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The importance of follow-up

Many accountants feel that a prospective client should be ready and able to sign with them after one meeting. In an ideal world, this would be the case, but in reality, it can take a number of meetings before a prospect feels ready to sign.

Here are some tips to help you through this period of ‘courtship’:

  • Demonstrate a sincere and personal interest in the prospect.

Ideally, you want the prospect to come to see you as a ‘partner’ in his or her business venture. Try to get the prospect to feel a special connection with you.

  • Learn something new about the prospect each time you meet him.

A relationship builds up gradually, but it should never feel as if it is standing still.

  • Bring something new to the table each time you meet the prospect.

There will be a trust hurdle early in the relationship. Your ability and willingness to impart helpful advice and find a new angle each time will do more than anything else to keep you in his favour.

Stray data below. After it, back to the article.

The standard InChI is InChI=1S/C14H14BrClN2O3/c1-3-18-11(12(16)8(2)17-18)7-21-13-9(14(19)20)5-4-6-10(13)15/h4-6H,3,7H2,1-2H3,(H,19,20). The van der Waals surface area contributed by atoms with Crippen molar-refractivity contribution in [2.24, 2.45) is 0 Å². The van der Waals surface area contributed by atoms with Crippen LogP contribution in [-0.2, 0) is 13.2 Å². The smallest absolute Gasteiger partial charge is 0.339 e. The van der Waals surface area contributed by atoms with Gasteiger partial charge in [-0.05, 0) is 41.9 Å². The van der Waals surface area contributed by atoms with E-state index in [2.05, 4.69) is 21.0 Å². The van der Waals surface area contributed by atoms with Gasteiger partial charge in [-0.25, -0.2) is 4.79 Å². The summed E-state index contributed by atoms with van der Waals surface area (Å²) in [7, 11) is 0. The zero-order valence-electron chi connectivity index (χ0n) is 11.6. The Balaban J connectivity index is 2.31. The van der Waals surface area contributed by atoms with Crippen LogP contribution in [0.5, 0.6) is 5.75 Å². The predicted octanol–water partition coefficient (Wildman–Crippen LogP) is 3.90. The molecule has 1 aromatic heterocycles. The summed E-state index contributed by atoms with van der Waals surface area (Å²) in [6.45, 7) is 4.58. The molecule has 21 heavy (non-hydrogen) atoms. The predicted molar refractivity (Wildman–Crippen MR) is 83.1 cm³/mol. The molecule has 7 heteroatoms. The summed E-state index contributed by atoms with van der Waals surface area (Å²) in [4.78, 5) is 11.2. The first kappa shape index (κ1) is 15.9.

• Move forward – improve the relationship each time.

If a relationship is not moving forwards, it is probably moving backwards.

  • Get the prospect to make a decision – even if it is just a ‘decision to decide.’

He needs to take an active part in building the relationship. This is his contribution.

  • Make a bridge to the next contact.

Never leave a meeting without connecting to the next one.

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Three types of social media content that will give your firm the greatest value

A core component of every successful social media strategy is the act of posting valuable content regularly. Valuable content creates results that every firm wants to see; engagement, virality, likes, shares, followers and more.

The question facing many firms, however, is what kind of content is considered valuable and will produce that sort of activity. Here are three types of content that have been proven to provide the most value to those firms on social media:

  • Infographics

Infographics have been found to be the most socially shared form of content. Infographics provide small, easy to read snippets of information in a graphics format, making complex information eye-catching and shareable. They are incredibly engaging for online readers since humans process visual information faster than words.

  • Content with images